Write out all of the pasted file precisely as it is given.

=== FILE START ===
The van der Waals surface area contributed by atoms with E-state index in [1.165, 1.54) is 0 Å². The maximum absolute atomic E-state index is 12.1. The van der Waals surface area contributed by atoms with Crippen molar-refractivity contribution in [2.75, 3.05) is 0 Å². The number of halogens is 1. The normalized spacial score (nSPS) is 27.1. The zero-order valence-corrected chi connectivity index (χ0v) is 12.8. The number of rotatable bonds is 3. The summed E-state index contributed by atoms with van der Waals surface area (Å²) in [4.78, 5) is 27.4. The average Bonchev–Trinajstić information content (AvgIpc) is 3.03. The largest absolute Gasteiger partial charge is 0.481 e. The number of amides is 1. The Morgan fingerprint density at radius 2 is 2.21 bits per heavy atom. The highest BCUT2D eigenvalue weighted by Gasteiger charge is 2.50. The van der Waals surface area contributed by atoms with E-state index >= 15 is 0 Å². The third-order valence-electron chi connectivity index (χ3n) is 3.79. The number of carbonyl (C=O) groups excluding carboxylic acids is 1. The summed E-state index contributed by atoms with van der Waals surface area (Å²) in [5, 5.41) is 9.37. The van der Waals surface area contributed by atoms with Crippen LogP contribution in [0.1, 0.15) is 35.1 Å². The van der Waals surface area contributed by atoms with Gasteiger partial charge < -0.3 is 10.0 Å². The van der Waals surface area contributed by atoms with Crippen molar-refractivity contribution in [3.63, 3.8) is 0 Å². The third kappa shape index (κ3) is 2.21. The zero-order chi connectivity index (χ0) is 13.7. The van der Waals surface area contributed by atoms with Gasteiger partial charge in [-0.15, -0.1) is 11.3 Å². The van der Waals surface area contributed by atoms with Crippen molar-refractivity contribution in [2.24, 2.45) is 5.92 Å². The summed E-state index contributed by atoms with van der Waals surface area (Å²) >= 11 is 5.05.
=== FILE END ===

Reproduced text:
The van der Waals surface area contributed by atoms with E-state index in [1.165, 1.54) is 0 Å². The maximum absolute atomic E-state index is 12.1. The van der Waals surface area contributed by atoms with Crippen molar-refractivity contribution in [2.75, 3.05) is 0 Å². The number of halogens is 1. The normalized spacial score (nSPS) is 27.1. The zero-order valence-corrected chi connectivity index (χ0v) is 12.8. The number of rotatable bonds is 3. The summed E-state index contributed by atoms with van der Waals surface area (Å²) in [4.78, 5) is 27.4. The average Bonchev–Trinajstić information content (AvgIpc) is 3.03. The largest absolute Gasteiger partial charge is 0.481 e. The number of amides is 1. The Morgan fingerprint density at radius 2 is 2.21 bits per heavy atom. The highest BCUT2D eigenvalue weighted by Gasteiger charge is 2.50. The van der Waals surface area contributed by atoms with E-state index >= 15 is 0 Å². The third-order valence-electron chi connectivity index (χ3n) is 3.79. The number of carbonyl (C=O) groups excluding carboxylic acids is 1. The summed E-state index contributed by atoms with van der Waals surface area (Å²) in [5, 5.41) is 9.37. The van der Waals surface area contributed by atoms with Crippen LogP contribution in [0.1, 0.15) is 35.1 Å². The van der Waals surface area contributed by atoms with Gasteiger partial charge < -0.3 is 10.0 Å². The van der Waals surface area contributed by atoms with Crippen molar-refractivity contribution in [3.63, 3.8) is 0 Å². The third kappa shape index (κ3) is 2.21. The zero-order chi connectivity index (χ0) is 13.7. The van der Waals surface area contributed by atoms with Gasteiger partial charge in [-0.15, -0.1) is 11.3 Å². The van der Waals surface area contributed by atoms with Crippen molar-refractivity contribution in [2.24, 2.45) is 5.92 Å². The summed E-state index contributed by atoms with van der Waals surface area (Å²) >= 11 is 5.05.